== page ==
Once adopted, one bass per day can be legally retained by anglers and other recreational fishers who have been banned from doing so since January this year.
The European Anglers Alliance (EAA) has been campaigning heavily for a bag limit for recreational catches to be reinstated after the ban was introduced following flawed scientific advice which dramatically overestimated the impact recreational catches were having on the stock.
The Council agreed at the time of the ban that the scientific evidence needed reviewing after which the ban on recreational landings might be lifted.
EAA representatives attended an ICES benchmarking session in February where the scientific evidence from around Europe was reviewed. However, it took until June for the new evidence to be published and recreational anglers have been waiting since then for a bag limit to be re-established after the impact of recreational fishing in 2016 was reduced by 87 per cent from 1,600 tonnes to approximately 200 tonnes.
David Mitchell, Chairman of the European Anglers Alliance Sea Sub-Group, said: “EU citizens fishing for sea bass sustainably for their own consumption have suffered a terrible injustice in 2018 due to a massive overestimate in the impact they were having on the stock. We are very pleased that the right of those members of the public who wish to catch and eat a publicly-owned sea bass is due to be re-established for the remainder of the year. However, banning the public from catching sea fish for personal consumption in the first instance, particularly while allowing commercial fishing to continue, displays contempt for the rights of EU citizens and highlights a chronic failing of the Common Fisheries Policy to see recreational fishing as an equal stakeholder in EU fisheries. It cannot be allowed to happen again.”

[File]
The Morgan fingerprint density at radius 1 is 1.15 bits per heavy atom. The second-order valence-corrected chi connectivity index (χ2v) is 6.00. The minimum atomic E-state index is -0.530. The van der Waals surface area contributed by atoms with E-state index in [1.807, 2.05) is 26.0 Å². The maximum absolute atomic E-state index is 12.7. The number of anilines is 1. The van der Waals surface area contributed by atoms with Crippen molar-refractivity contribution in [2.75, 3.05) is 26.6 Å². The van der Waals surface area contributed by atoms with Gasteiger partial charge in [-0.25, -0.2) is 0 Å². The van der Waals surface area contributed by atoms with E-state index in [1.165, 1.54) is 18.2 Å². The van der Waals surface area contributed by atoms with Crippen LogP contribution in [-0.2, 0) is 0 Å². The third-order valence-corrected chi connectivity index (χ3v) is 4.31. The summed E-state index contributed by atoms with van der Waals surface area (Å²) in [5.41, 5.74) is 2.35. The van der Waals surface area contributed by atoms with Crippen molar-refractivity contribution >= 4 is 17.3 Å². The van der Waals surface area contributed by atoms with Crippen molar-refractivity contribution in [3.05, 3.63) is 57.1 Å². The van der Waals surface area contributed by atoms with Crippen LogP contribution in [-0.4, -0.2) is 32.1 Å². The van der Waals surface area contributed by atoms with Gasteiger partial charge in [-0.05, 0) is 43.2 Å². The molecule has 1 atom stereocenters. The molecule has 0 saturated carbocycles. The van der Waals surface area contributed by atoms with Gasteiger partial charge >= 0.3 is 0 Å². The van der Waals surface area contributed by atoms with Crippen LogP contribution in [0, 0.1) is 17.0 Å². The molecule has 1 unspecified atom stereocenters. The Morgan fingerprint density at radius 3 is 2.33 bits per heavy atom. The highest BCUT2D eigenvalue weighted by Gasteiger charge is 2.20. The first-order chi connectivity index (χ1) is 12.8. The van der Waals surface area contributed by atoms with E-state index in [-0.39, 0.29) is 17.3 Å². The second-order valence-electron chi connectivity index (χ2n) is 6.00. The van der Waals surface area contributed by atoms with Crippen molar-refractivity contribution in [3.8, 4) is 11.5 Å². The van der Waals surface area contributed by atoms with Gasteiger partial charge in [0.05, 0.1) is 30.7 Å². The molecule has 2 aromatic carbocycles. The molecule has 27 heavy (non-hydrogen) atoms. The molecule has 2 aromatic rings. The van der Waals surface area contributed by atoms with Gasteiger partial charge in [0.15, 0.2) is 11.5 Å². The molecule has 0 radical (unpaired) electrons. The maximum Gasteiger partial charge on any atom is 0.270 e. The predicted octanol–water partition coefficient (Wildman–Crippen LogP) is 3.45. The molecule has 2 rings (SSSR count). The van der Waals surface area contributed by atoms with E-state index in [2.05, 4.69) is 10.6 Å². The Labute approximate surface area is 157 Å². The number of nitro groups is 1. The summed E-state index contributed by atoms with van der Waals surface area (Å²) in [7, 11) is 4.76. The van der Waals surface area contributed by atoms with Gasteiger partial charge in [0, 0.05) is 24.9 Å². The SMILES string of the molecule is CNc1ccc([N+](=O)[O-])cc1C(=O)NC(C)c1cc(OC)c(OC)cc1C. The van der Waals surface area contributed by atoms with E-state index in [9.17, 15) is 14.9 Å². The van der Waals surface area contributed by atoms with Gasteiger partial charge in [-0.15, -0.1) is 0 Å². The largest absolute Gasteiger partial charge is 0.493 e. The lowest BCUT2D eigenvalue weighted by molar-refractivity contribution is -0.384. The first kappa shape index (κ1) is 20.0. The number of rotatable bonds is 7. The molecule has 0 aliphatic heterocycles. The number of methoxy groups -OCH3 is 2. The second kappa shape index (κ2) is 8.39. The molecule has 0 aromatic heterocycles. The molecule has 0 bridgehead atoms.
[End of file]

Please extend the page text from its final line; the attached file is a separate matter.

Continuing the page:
Jan Kappel, Secretary General of the European Anglers’ Alliance, said: “Some people try to denigrate the recreational sea angling sector by insisting that anglers are just “fishing for fun” and therefore should be treated as less important than commercial fisheries, or not important at all. In truth, per fish the recreational angling sector delivers much more economic activity and jobs than the commercial fisheries sector. A study conducted for the European Parliament confirmed that, the total economic impact of marine recreational fishing amounts to 10.5 billion euro, supporting almost 100,000 jobs.1
A big part of this value and these jobs can be attributed recreational fishing for bass. The tackle trade, charter boats and other angling dependant businesses have lost revenue recently due to the introduction of the retention ban. To them draconian measures like that are not “fun” at all. We welcome the change from zero to one fish. It shows that the EU is willing and capable of correcting what needs be corrected not only at the annual meeting in December but also within the year.”
“Research for PECH Committee - Marine recreational and semi-subsistence fishing - its value and its impact on fish stocks
”; Kieran HYDER et al (2017)